The War on Privacy – Book
"It is easy to forget that prior to 9/11 privacy rights were on the march.…
Consider for a moment that video cameras capture your every move on the roads, in stores and on the sidewalks as you go about your PRIVATE business (or is it private????).
BUT the police in MANY jurisdictions threaten, abuse and arrest private citizens who happen to video record the police in action while they publicly abuse a private citizen’s body and rights.
Whether a punch, or kick to the head , or multiple tasers shots to their innocent victim or the ultimate in disgusting police brutality… a fatal shot in the back of man laying on the ground, video recording of police in action has helped bring to light the MASSIVE amount of violence against unarmed, non-violent citizens by “law enforcement” personnel.
I HIGHLY support honest, responsible officers performing their public duty in a responsible manner. As far as I’m concerned that is the LEAST we should be able to expect from any public officer.
Many people have been physically abused and falsely charged with a crime for video recording a police officer on duty.
This FALSE attitude of “you can’t and it’s illegal” is nothing more than “criminals with badges” not wanting to get their corrupt and violent behavior recorded for the world to see.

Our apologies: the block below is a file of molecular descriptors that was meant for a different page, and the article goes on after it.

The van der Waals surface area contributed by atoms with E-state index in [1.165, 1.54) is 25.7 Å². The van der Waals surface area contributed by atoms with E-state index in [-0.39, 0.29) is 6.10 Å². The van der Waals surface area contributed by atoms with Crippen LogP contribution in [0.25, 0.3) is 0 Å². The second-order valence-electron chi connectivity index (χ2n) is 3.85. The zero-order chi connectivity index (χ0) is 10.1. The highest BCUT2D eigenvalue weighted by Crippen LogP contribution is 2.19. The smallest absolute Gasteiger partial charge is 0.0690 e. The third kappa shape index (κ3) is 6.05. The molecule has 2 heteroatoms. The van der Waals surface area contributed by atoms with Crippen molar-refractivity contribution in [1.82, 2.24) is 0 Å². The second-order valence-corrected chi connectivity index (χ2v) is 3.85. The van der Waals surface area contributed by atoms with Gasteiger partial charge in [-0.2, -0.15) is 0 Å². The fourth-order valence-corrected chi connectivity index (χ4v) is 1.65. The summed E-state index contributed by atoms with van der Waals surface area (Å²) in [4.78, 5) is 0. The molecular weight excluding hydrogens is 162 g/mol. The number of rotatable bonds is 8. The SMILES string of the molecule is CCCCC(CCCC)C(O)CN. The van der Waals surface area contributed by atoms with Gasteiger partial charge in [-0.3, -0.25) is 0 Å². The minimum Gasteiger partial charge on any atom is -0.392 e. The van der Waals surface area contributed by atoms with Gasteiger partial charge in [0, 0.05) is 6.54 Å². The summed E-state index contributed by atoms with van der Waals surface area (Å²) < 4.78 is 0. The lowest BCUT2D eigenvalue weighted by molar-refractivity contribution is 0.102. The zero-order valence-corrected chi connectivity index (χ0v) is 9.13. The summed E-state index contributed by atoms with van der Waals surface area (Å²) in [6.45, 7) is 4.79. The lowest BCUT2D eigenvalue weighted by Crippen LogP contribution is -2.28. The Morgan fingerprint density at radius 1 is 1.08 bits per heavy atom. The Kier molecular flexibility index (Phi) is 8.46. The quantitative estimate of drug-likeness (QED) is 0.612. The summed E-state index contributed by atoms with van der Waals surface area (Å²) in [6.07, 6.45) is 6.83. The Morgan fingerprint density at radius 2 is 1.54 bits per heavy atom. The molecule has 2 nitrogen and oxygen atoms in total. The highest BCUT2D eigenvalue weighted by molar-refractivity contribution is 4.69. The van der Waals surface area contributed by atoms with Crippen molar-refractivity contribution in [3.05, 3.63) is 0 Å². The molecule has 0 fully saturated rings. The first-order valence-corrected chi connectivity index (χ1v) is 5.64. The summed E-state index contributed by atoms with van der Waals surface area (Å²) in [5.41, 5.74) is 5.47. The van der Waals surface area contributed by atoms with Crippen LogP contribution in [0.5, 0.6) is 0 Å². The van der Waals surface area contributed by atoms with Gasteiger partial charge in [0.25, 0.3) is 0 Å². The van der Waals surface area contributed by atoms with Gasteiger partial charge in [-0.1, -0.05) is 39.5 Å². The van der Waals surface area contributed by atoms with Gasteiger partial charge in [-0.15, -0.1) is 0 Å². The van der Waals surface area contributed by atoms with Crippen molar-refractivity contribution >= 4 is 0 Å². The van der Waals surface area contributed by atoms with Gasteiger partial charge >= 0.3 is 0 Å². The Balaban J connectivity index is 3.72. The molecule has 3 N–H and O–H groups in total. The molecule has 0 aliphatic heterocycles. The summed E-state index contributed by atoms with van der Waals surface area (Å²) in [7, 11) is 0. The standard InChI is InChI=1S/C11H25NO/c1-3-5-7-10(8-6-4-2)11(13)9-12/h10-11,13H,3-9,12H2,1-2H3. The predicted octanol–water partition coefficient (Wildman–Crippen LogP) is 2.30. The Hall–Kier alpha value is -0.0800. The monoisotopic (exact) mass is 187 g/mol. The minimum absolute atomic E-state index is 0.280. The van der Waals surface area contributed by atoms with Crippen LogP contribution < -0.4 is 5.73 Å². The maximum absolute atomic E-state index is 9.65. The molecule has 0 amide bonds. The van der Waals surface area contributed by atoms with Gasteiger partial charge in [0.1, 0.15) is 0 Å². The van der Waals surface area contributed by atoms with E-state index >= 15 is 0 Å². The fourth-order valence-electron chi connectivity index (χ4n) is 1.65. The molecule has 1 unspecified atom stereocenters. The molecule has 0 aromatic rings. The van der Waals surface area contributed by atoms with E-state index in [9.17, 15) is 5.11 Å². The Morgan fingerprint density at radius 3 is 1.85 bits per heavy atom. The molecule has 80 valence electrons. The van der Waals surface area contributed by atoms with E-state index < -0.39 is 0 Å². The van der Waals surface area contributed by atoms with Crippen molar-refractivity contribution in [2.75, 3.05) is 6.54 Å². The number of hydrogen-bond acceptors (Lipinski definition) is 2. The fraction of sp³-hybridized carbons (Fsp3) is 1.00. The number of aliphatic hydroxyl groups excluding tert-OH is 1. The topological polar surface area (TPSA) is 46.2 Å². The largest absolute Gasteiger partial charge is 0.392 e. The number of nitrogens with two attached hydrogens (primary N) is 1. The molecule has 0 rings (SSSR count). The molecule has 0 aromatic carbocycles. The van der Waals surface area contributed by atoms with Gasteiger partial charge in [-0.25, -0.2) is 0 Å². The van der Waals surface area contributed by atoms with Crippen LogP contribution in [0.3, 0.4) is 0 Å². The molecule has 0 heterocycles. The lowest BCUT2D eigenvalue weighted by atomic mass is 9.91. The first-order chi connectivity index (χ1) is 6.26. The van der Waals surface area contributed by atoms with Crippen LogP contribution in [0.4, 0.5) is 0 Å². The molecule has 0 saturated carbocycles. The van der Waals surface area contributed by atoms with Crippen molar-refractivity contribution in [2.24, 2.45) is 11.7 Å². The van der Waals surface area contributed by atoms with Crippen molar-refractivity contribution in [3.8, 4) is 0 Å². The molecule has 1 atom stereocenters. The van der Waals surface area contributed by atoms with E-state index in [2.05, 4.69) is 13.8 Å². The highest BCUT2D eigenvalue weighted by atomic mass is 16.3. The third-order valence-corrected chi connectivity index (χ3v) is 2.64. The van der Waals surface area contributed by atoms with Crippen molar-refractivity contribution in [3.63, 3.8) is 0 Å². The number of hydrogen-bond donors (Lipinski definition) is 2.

To quote the often misapplied and false claim by authoritarians everywhere against innocent, private citizens “if you haven’t got anything to hide it should be no a problem” when they want to video us everywhere its OK but when we video them its not. hmmmmm
Guess what? That claim is valid against a public servant on duty but is invalid against a private citizen because we have a right to privacy and a claim of innocence until proven guilty that a public officer does not.
The bottom line is….VIDEO and AUDIO RECORD to your hearts content.
It is everyone’s best defence against public officials criminal actions and not only your right to record but YOUR DUTY when you see a crime being committed, no matter who is committing the crime.
But expect to be harassed for your proper, lawful, responsible actions. Stay strong, stand tall and don’t let them bully you.
“The Attorney General’s Office is determined to make an example out of Allison in a bid to intimidate the public against filming the actions of police. In brazenly disregarding the law as well as legal precedent (every single charge against people for filming police, including a recent case in Illinois, has been thrown out of court), authorities are clearly using official oppression in their vendetta against Allison.
“Despite innumerable cases where charges have been dropped against citizens arrested for filming police, the mass media still constantly invokes the misnomer that it is illegal to record cops in public.
“The fact that arrests are still occurring on a regular basis nationwide also underscores how police are being trained to enforce a law that doesn’t exist, before hitting victims of this hoax with charges more severe than those a murderer would expect to receive and expecting them to back down and plea bargain, a startling reflection of the cancerous criminality that has set the United States well on course to becoming a police state.”